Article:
Steve Chapman has partly anticipated my argument when he describes Newt Gingrich as a “conservative, sort of.” Chapman is astonished that “conservative” Republicans have turned to Newt “in their hour of need.” This “onetime house speaker is a consistent conservative like I’m a duckbill platypus. In a contest with Romney for the most zigzags, Gingrich can more than hold his own.” Gingrich has taken and abandoned positions the way some people change underwear.

He was vocally in favor of added social programs and played down rapid increase of the national debt during the Bush presidency. Back then Gingrich was helping himself to a million and a half dollars in Freddie Mac handouts as a “history consultant,” later he exploded against his federal benefactors when the Dems took over the presidency. As Chapman shows, Gingrich has been running back and forth on the Libyan intervention, depending on how he could use this issue against Obama. Then in between attacks on the Democrats for deficit spending, Gingrich went after Paul Ryan’s “heartless” plan to lower government costs over a number of years. Newt may forget what he proclaims from one day to the next, but he does have a way of coming back to spilled milk. His call for amnestying long-resident illegals may contradict other impressions he’s conveyed, but it is consistent with what he said at some point in the past, if one looks back far enough.

When I heard Gingrich as an “innovative” Republican Congressman at Rockford College (in Illinois) in 1981, he was high on two things, the futurologist Alvin Toffler and giving computers to minorities in order to bring them up to speed. That was the technocratic phase in Gingrich’s checkered career, even before he began comparing himself to Lincoln and Churchill and even before he described himself as the great conservative hope. In the British Sunday Telegraph, English historian Timothy Stanley outlines what may be the guiding principles in Gingrich’s political career. Unlike traditional small-government American conservatives, Gingrich adores state-planning. His expression of admiration for FDR and the New Deal is not a stray opinion. It is fully consistent with Gingrich’s view that government must plan for us, while applying the latest technology to generate prosperity and spread democratic values. Gingrich is being entirely himself when he tries to nationalize all social issues. From combatting racial prejudice to fighting abortion, Gingrich wants the federal government to act decisively. Jonah Goldberg noted Gingrich’s eagerness to get the government (any level of government!) to employ inner city youth as cleaners of public toilets. It is one more statement of Gingrich’s “liberal belief” that “politics can change culture.” Unlike his opponent Ron Paul, Gingrich does not have the time of day for shared powers between the federal and state governments. That is, unless there is an opportunity to get states with Republican administrations to stop Obamacare.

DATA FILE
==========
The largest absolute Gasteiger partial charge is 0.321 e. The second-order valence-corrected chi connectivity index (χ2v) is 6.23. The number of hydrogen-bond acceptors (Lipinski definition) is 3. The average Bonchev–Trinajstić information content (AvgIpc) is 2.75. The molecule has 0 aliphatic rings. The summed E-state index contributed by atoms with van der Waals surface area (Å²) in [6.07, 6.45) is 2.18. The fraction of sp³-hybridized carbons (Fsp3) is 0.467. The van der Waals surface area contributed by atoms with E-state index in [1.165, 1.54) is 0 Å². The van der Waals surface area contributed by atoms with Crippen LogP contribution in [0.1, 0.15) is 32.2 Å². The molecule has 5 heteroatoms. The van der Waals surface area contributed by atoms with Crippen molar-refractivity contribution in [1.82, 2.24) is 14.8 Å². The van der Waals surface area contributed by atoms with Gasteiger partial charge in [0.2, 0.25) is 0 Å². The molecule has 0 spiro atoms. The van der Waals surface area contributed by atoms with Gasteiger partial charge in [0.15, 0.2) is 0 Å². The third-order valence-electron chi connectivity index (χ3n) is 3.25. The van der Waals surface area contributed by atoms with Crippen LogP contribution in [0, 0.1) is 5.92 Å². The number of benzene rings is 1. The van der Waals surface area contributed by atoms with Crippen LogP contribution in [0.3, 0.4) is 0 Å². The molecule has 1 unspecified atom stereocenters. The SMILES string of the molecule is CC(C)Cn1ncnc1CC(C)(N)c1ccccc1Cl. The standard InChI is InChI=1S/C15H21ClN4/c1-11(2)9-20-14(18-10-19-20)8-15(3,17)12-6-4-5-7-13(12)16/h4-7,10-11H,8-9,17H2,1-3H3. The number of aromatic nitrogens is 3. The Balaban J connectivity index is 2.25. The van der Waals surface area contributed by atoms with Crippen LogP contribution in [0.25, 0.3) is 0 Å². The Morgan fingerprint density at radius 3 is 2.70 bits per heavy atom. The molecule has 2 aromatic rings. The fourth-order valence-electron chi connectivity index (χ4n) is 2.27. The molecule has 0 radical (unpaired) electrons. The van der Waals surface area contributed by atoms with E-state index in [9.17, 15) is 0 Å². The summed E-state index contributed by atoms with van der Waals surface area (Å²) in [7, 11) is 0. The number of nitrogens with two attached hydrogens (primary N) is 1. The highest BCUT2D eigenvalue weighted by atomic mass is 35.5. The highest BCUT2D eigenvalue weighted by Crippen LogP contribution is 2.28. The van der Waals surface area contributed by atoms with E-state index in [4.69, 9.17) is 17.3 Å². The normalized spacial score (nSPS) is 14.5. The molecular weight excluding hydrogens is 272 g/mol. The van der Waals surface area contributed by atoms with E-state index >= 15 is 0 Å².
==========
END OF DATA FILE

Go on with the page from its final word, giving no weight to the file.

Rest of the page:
Another concern of Gingrich’s has been to win support for his party from minorities that typically vote Democratic. This has led Gingrich into cosponsoring the Martin Luther King national holiday, calling for sanctions against apartheid South Africa, and trying to remove Confederate flags from public view in the state of Georgia, where he held a congressional seat. The former Congressman has also been an effusive supporter of the nationalist parties in Israel and an immigration expansionist, particularly when appealing to Hispanic votes. One suspects that all these stands were at least partly motivated by Gingrich’s desire to create for the GOP a bigger electoral tent. But these maneuvers have yielded meager results. Stanley notes that even if some find these positions to be “admirable,” they do not add up to being a “conservative.”

Unfortunately the word “conservative” has now been emptied of any meaning, except for getting Republicans elected. For the media and many voters, Republican and conservative are synonymous, and therefore if Gingrich beats up on Obama while brandishing the terms “Republican” and “conservative,” he must be what he says he is. Ironically, two signature Gingrich positions, technocratic government and a liberal international interventionist foreign policy, were leftwing positions when I was a kid. Back then it was not the libertarians but the right wing of the Republican Party that sounded like Ron Paul, someone who is now characterized by FOX News as a “kook.”

Not the would-be FDR Gingrich, but the Texas Congressman, sounds “conservative” in the traditional American sense. And I offer this judgment as a thirty-year historian of the American conservative movement. To whatever extent Gingrich is not being merely a self-exhibitionist, Chapman is correct that he is not a person of the Right. But he is appealing to many Republicans who see his candidacy as the second coming. Either these voters are deluded or they are backing a demagogue whom they think can get their party back into the White House. I doubt he’ll accomplish that job.